RSVpreF vaccine prevents RSV associated lower respiratory tract illness and RSV associated acute respiratory illness in adults 60 years of age or greater without safety concerns. (Walsh EE).
Nirsevimab a monoclonal anybody with an extended halflife when given as a single injection,resulted in fewer  medically tended RSV-associated lower respiratory tract infections and hospitalizations than placebo.

Nirsevimab use resulted in RSV associated lower respiratory tract infection at a rate that was 70% lower than with placebo through 150 days after administration, and the incidence of hospitalization for RSV was 78% lower.

A single injection of nirsevimab administed before the RSV season protects healthy late preterm and term events from RSV associated lower respiratory tract infection (MELODY study group).

EDP-938 is a non-fusion replication inhibitor of RSV that modulates the viral nucleoprotein.
EDP-938 is superior to placebo with regard to lowering viral load, total symptom scores, and mucus weight without a parent safety concerns in RSV infection (Ahmad A).

The US Food and Drug Administration (FDA) has approved Arexvy, and Abryso the first respiratory syncytial virus (RSV) vaccines approved for use in the United States: for the prevention of lower respiratory tract disease caused by RSV in individuals 60 years of age and older.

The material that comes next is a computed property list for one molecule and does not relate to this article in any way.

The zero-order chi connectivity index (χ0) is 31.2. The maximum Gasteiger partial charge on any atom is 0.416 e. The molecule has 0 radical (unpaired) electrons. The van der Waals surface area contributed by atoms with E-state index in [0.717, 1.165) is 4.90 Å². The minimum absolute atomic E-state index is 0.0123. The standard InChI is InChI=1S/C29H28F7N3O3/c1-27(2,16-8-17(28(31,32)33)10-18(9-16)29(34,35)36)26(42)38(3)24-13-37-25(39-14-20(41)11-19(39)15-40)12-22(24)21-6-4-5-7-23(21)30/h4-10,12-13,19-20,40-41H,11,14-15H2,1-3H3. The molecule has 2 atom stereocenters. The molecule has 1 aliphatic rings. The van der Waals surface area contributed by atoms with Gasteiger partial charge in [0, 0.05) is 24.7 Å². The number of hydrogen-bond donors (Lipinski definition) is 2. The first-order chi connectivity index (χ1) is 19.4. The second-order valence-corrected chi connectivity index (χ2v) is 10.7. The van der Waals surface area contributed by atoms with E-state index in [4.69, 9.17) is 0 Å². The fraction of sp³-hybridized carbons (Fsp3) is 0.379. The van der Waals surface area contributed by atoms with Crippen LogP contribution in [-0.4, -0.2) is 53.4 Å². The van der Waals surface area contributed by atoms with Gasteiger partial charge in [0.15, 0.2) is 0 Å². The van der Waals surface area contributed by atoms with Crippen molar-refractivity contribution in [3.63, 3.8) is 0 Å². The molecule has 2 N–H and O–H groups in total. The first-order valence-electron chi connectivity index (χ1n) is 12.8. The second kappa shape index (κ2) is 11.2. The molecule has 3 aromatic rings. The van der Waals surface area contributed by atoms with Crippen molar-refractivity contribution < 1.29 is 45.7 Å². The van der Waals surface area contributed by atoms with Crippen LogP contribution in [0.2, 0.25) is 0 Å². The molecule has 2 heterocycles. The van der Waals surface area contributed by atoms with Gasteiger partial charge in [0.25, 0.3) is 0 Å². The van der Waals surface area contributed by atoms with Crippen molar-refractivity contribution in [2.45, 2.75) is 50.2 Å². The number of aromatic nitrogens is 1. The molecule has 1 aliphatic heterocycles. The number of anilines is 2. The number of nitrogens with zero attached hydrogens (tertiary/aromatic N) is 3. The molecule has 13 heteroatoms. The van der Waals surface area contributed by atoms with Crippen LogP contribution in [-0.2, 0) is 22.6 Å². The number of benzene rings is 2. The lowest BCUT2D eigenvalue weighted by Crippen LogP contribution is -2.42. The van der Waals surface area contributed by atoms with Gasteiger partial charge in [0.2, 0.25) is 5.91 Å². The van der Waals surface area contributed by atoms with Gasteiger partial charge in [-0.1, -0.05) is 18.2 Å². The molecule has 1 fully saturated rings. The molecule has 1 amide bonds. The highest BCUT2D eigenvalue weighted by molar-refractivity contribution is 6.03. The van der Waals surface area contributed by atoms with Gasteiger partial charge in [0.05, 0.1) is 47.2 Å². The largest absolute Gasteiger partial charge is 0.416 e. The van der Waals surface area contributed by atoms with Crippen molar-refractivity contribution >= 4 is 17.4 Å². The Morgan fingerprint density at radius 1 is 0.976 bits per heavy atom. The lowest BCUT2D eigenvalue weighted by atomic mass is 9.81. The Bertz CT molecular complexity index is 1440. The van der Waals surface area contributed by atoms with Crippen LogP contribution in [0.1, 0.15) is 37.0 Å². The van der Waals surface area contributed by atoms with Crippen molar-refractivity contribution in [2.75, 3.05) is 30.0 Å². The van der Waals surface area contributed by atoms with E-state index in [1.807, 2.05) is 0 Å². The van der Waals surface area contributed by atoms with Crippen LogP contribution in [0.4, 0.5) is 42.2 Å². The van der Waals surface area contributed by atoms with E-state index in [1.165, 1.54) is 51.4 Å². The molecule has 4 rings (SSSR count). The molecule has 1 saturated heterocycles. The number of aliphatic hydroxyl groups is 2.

CDC recommending vaccine immunization to protect infants under eight months and some older babies at increased risk of severe illness from respiratory syncytial virus.

A single dose mono clonal antibody, nirsevimab-slip, prevents respiratory syncytial virus disease, in infants and children up to two years: lowers respiratory tract infection by 70 to 75% compared with placebo.

RSV infection can be decreased if people wash their hands, cover their coughs and sneezes, avoid close contact, such as kissing, shaking, hands, and sharing glasses with others.

Disinfecting surfaces and encouraging individuals with respiratory symptoms to remain at home can decrease the risk of RSV transmission.